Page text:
By Debra J. Groom
Oswego residents will get their last chance to comment about the proposed city budget at tonight’s public hearing.
The hearing is at 7 p.m. in the Common Council chambers at City Hall. The council may vote to adopt a budget after the hearing, or, if more changes need to be made, could meet later in the week to adopt a budget.
So far, the council have whittled the budget down about $4 million, which has knocked about $4 a $1,000 off the proposed tax rate increase.
“They have taken my budget and edited it,” Mayor Thomas Gillen said. “They were pretty strong with the red pencil.”
With Gillen’s preliminary budget, taxes were set to increase about 82 percent – from $10.03 per $1,000 of assessed valuation to $18.25 per $1,000. Owners of an average house assessed at $70,000 would pay $575 more in taxes in 2014 than in 2013 if cuts weren’t made.
But cuts have been made.
Gillen said some jobs that are vacant will not be filled. Fifteen positions are being cut in the Department of Public Works. Three people are being laid off in code enforcement. The city also is looking at unpaid two-week furloughs for city workers.
To date, the tax rate has been cut from $18.25 per $1,000 to $14.39 per $1,000.
Gillen said he isn’t happy with the layoffs.
“People are unhappy with the tax increase. I understand that,” he said. “But I think their anger may be clouding the decision making process.”
Common Council President Ron Kaplewicz, R-7th ward, said this is going to be a tough year to get through a budget.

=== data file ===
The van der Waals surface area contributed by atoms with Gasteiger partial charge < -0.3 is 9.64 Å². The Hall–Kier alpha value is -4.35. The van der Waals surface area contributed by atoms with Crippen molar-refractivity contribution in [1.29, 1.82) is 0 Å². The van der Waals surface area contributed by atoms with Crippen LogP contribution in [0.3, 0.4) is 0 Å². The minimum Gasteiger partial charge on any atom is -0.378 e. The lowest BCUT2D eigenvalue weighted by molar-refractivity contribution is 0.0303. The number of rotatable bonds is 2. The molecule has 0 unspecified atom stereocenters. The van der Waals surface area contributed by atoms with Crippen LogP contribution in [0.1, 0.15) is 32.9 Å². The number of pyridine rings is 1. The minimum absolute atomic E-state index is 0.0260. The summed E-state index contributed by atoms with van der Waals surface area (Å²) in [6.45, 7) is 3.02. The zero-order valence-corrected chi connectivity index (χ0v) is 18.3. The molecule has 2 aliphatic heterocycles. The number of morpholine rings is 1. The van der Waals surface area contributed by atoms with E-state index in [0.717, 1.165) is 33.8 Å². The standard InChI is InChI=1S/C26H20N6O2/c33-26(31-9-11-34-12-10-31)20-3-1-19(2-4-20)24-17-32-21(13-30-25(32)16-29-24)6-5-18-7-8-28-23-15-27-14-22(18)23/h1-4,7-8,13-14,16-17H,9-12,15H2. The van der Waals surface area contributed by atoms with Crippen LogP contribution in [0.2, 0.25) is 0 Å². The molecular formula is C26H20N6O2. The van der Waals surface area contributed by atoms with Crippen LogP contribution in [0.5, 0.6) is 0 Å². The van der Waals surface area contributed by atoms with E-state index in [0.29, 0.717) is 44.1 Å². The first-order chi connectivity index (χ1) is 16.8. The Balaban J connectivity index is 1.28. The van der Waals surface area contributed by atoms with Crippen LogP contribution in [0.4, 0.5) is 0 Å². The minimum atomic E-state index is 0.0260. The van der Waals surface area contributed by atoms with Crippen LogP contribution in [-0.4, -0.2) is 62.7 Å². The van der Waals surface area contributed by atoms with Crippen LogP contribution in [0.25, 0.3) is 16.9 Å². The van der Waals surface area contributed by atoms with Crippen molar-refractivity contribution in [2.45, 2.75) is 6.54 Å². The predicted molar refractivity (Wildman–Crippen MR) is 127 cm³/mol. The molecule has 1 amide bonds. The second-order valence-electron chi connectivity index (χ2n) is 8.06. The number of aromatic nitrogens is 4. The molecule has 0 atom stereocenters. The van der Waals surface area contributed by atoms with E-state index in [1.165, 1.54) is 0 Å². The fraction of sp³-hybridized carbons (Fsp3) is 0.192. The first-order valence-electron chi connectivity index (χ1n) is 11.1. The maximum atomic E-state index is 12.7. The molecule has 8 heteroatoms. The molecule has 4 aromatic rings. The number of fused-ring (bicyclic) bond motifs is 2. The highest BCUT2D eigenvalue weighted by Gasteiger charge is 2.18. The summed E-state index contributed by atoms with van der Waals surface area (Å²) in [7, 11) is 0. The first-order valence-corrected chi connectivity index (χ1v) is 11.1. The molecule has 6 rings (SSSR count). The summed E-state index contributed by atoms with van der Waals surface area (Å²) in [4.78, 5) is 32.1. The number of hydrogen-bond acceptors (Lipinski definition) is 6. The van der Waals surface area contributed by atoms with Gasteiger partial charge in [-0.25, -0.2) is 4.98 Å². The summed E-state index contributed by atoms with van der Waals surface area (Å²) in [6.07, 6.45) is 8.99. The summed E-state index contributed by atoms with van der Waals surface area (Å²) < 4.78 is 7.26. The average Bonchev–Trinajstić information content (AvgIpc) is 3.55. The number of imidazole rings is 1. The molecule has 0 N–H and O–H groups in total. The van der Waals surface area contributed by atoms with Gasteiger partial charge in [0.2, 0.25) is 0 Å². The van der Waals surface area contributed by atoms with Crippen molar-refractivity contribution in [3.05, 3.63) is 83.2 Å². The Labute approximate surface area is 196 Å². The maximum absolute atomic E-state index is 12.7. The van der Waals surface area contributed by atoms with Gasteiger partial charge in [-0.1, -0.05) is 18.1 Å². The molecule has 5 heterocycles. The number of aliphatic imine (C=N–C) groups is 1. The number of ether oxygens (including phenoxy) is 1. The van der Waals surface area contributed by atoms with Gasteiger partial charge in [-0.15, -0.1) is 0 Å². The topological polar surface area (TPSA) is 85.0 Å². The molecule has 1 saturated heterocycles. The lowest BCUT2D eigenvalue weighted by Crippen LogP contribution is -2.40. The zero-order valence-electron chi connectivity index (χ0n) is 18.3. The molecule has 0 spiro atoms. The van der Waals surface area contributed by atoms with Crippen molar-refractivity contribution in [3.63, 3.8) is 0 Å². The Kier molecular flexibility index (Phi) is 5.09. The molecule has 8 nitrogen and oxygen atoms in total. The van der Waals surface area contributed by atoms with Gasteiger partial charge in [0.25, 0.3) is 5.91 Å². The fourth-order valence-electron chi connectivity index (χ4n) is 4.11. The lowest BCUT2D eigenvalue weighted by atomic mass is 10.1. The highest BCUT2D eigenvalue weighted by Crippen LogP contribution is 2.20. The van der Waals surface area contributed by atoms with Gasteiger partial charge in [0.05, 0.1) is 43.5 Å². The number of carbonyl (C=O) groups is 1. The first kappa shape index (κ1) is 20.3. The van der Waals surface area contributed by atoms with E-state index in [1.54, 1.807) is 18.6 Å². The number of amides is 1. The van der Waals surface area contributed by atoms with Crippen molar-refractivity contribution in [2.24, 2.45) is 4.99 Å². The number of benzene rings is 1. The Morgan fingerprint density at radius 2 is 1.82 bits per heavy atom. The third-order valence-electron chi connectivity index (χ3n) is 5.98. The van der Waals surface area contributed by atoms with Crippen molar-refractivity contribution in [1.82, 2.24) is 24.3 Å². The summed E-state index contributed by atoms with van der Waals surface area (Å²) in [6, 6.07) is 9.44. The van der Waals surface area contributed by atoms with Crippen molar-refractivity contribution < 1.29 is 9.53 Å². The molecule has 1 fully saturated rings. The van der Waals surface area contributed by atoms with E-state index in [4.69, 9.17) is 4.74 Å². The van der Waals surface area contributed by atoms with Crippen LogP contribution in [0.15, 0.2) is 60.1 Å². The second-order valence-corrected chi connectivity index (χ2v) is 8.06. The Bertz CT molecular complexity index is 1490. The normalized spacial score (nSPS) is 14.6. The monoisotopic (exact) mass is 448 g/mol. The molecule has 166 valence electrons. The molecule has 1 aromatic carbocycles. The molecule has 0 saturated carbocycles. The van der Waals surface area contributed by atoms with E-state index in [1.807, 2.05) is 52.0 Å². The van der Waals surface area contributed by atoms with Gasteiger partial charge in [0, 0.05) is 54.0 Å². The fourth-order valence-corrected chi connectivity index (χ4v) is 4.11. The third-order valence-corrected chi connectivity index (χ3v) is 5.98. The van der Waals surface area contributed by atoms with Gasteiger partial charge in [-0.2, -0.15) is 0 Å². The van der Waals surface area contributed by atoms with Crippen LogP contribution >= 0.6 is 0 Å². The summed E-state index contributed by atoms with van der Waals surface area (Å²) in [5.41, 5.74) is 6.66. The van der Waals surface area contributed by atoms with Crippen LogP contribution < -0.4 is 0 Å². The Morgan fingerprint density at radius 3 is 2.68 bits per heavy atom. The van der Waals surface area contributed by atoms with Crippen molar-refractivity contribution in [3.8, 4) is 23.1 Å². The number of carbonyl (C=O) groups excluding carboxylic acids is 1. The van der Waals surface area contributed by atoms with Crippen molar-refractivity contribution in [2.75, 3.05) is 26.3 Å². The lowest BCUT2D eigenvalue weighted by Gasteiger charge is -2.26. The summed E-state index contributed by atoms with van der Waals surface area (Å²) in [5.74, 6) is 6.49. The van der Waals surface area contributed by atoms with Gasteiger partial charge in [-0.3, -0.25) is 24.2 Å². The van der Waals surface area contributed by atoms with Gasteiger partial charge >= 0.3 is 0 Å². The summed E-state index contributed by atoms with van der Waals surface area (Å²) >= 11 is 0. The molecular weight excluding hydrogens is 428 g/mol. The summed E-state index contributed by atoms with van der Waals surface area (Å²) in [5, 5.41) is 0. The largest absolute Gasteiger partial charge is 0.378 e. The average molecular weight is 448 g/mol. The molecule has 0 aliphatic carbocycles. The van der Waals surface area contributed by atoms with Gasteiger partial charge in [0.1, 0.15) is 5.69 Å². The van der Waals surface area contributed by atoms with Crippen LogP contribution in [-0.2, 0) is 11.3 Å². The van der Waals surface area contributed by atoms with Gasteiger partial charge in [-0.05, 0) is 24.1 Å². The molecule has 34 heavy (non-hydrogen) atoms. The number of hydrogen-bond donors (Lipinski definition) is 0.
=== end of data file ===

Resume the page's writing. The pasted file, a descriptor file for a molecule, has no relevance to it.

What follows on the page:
“The options are: raise taxes, cut people or cut programs and services,” he said. “We’re looking at what we need to do for 2014. This is like tough love. We’re just beginning to take a hard look at how we do business.”
Some of the primary problems affecting the budget:
** A loss of assessed value in the city of about $50 million. When the city loses assessed value, other taxpayers have to make up that money to keep the services and programs going.
** An addition of about $400,000 for health insurance changes due to the federal Affordable Health Care Act.
** $300 million in city property that is not on the tax rolls. Kaplewicz said some of these properties, such as the hospital and the YMCA, obtain services from the city but do not pay taxes.
Gillen is worried cutting the Department of Public Works will leave the department short if the city is hit with a huge snow storm. He said people who have come to Oswego from other places “marvel at the way we remove snow” and he wonders if there will be enough people to keep snow off the roads if people are laid off.
There are 81 budgeted positions in DPW, but three positions are vacant so there are 78 employees right now.
Kaplewicz said part of the city’s problem is it didn’t raise taxes for so long that now, it has to have a huge tax hike to keep up with increasing costs. He said for 15 years, “tax increases were almost negligible.”
“I believe that was a mistake,” he said.